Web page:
Ken Darby-Dowman was described by colleagues as "the perfect gentleman" and by students as "a true inspiration and mentor".
Professor Darby-Dowman was born on 3 April 1948 in Belfast, but moved to Lancashire as a child. As an undergraduate he studied statistics at the University of Bradford, receiving a first in 1970, and it was there that he met his wife-to-be Anne, a fellow statistician.
In 1973, he joined the Polytechnic of Central London (now the University of Westminster). In the 18 years he was there, he rose from lecturer to head of the division of mathematical and decision sciences. During this period he took a two-year sabbatical and moved with his wife and three children to join the University of South Carolina's College of Business Administration as a visiting associate professor.
In 1991, Professor Darby-Dowman was appointed a lecturer at Brunel University; within a decade he had become head of the department of mathematics, taking on the role of head of the School of Information Systems, Computing and Mathematics in 2006. Two years after that, he stepped up as pro vice-chancellor for strategy and staff development and then, in 2010, pro vice-chancellor for student experience and staff development.
Robert Macredie, professor of interactive systems at Brunel and a close colleague of Professor Darby-Dowman, said: "Ken was a consistent support to all he worked with, and his warmth and approachable nature made him a wonderful confidant. He had a fantastically dry sense of humour, often making it hard to tell when he was joking. But those who knew him could spot the twinkle in his eye that told you when he was being mischievous."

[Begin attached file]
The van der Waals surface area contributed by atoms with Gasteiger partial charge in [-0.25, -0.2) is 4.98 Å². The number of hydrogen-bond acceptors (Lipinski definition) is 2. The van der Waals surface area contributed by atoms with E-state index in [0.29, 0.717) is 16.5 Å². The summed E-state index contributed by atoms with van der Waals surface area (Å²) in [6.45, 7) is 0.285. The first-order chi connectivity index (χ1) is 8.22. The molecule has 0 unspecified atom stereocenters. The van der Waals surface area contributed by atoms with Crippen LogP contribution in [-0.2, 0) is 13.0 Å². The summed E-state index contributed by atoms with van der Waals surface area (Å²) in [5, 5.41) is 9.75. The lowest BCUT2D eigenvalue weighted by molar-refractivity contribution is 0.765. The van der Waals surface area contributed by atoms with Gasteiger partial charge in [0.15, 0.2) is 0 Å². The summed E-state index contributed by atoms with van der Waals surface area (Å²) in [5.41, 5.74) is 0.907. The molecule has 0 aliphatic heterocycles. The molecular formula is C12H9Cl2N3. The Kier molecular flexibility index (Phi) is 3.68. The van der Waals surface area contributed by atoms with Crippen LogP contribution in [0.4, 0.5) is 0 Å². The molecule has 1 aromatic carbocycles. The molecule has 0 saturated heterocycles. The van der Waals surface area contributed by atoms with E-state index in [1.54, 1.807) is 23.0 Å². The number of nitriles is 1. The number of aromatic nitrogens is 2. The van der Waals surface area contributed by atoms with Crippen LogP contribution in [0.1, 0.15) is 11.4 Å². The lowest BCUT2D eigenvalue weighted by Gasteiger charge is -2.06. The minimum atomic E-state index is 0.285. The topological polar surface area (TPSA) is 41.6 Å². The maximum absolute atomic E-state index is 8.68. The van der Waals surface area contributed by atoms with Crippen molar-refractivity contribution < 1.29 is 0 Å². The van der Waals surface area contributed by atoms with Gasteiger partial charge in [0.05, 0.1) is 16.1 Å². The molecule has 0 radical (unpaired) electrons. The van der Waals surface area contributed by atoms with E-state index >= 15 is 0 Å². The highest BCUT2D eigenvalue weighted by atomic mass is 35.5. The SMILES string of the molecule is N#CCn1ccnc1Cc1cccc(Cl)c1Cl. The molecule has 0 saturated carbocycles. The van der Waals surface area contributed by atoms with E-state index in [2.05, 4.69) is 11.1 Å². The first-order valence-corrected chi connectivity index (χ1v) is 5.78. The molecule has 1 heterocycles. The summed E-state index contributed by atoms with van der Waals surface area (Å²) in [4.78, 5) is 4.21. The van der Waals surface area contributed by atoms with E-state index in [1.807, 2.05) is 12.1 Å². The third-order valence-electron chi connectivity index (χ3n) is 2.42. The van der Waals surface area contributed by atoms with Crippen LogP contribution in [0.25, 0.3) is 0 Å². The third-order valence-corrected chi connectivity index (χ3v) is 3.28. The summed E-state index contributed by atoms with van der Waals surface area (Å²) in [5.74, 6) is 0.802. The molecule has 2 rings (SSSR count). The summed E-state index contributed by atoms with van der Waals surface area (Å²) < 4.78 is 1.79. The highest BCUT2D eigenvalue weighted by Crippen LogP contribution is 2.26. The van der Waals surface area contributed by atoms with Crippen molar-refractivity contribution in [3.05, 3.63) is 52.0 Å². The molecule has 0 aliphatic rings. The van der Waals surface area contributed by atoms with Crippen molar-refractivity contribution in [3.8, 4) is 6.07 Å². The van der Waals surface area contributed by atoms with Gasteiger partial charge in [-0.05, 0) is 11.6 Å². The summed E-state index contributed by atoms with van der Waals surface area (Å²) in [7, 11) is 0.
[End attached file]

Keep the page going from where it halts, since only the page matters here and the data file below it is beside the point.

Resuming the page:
Professor Darby-Dowman was editor of the IMA Journal of Management Mathematics and published more than 60 papers over the course of his career.
Outside work, he was described by his children as having "a better social life than them". He enjoyed travelling, food and wine and was a fan of Blackpool Football Club. He had a passion for canoeing, a sport in which both his sons competed internationally. He was due to retire this autumn and had planned to travel to South America and study Classics at The Open University.
Geoff J. Rodgers, pro vice-chancellor (research) at Brunel, said: "Working with Ken involved lots of laughter, and one would learn a great deal from him. He liked to tell anecdotes; as he himself observed, once he found one he enjoyed, he made full use of it. He was passionate about all sports, and had an encyclopedic knowledge of most of them. His contributions as an academic and leader were informed by a gentle good humour."
Professor Darby-Dowman died on 5 July 2011 while on holiday. He is survived by his wife and three children.